TMS Architects is proud to have two winners in the 2014 Emerging Professionals Design Competition which was announced by AIANH on January 10th. TMS ‘s project manager,Gillian Baresich, was awarded 1st Place for her entry which we covered in yesterday’s blog post and today’s post focuses on TMS Project Manager Tim Giguere’s 2nd Place winning entry.

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The competition centered around designing a visitor’s center for Great Island Common in New Castle, NH.  The program envisioned the site as a gathering point for the town, reflect New Castle’s military history, and provide improved service elements and public amenities.  Tim explained that his design was “simplistic and an extension of the site, not a destination building but a structure to embrace what the site is…what  makes the Common so unique is its ability to accommodate a variety of uses so well.  From sun bathers to barbequing to playground users and the community’s annual 5K road race…on any given day, you will see these activities and more happening all over the site.”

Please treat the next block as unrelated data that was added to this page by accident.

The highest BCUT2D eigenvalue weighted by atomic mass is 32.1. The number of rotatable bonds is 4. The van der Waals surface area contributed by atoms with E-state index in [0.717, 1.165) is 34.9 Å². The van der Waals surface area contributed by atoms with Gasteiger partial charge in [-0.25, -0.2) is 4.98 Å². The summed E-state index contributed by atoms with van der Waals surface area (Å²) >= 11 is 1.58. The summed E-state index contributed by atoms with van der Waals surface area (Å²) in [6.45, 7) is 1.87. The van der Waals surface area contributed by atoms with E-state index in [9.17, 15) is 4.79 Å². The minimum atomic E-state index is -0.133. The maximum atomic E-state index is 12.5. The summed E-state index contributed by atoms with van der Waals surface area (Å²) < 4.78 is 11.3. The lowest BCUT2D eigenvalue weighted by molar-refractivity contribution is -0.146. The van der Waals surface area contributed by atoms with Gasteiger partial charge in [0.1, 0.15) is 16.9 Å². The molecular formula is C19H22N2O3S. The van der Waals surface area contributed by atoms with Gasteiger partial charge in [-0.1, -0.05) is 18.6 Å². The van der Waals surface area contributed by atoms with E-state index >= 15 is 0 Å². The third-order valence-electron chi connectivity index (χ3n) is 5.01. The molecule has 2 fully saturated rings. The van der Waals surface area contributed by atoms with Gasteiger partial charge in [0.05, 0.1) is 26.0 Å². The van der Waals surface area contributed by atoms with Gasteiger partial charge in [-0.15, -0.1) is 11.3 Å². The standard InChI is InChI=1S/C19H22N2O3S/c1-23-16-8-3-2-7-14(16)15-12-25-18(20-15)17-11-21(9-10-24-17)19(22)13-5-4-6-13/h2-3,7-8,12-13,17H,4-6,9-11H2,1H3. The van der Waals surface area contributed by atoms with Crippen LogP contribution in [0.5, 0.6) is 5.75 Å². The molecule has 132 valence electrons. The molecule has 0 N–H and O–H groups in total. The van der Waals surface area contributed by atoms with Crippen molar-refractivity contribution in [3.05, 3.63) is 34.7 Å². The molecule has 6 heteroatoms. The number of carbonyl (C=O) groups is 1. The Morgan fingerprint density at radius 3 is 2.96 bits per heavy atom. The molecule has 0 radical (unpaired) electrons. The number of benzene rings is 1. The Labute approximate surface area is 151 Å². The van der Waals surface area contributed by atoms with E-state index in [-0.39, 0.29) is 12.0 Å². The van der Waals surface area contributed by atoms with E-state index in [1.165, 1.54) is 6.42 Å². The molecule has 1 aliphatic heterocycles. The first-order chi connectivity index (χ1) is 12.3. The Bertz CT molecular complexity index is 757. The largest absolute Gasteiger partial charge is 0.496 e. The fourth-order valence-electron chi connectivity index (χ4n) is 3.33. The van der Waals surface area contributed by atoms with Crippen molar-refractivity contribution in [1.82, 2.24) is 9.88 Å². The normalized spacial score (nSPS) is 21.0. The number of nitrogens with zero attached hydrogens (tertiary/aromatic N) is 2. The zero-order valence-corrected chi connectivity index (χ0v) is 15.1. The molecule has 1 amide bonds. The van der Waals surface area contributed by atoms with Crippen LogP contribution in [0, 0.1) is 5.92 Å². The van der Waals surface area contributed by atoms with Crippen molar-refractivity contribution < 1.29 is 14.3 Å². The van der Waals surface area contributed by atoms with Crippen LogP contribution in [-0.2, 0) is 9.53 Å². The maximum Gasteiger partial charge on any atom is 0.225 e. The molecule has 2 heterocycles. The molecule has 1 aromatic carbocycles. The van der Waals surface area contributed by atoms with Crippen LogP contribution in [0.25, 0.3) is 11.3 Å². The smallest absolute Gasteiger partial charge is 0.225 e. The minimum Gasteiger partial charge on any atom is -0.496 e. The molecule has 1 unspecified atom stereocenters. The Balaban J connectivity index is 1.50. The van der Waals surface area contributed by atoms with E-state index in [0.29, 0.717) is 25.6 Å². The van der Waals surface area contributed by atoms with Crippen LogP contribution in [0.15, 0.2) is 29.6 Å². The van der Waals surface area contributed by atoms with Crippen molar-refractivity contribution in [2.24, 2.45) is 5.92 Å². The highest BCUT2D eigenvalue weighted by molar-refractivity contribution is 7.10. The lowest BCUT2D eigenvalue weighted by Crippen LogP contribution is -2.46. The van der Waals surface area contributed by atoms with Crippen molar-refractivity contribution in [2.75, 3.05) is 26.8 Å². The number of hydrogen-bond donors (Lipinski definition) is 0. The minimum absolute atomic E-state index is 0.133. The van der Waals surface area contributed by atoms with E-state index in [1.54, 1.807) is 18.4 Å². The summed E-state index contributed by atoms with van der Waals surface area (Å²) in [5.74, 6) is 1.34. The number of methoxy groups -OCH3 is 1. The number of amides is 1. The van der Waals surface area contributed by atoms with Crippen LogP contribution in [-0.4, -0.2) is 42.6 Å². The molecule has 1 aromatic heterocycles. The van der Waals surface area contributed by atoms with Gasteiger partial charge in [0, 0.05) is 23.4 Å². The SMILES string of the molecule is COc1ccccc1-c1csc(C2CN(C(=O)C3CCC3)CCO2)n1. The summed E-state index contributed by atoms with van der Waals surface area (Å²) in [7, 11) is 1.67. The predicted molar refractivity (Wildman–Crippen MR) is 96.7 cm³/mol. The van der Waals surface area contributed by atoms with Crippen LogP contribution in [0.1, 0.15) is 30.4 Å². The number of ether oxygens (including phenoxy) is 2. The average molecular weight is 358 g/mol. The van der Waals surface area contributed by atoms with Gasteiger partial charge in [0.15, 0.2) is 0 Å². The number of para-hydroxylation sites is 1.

The design compliments the site by creating interior spaces that can easily be expanded to the outdoors by the use of glass trombe walls and large operable openings and wall panels.   The  main building is designed as a ranch style with a single floor to mimic the immediate local municipal building’s vernacular as well as pay homage to the low-slung ranches of New Castle’s Camp Landgdon’s past and eliminate the need for elevators.

Versatility is the key to the space’s design with kiosk areas such as a bicycle repair station and bicycle supply vending machine easily be extended to form larger outdoor retail spaces.  Sustainability was a key element in the design challenge and Tim’s design incorporated a number of sustainable features.  The building utilizes natural cooling methods and the reception area is open in the summer months.  The glass walls and overhead doors on the south utilize solar gain and the stone interior wall acts as a a trombe wall to heat the space at night.

The jury commended this entry “for its very strong visual presentation with clever use of supporting images.  This is a comfortable and inviting building likely to be accepted by the community.  In addition, it is reflective of the region’s shingle style architecture.  It presents a comprehensive facilities design.”

Architectural elements such as these towers serve dual purposes by marking the start/finish line of the annual road race, provide cooling from the earth and tie the architecture of the building to elements throughout the site.  Lattice work found around the building also has multiple functions; as well as a decorative elements, the lattice work serves as a passive design element in the summer by blocking the sun’s rays.

For a full description of the design challenge, visit AIANH.org

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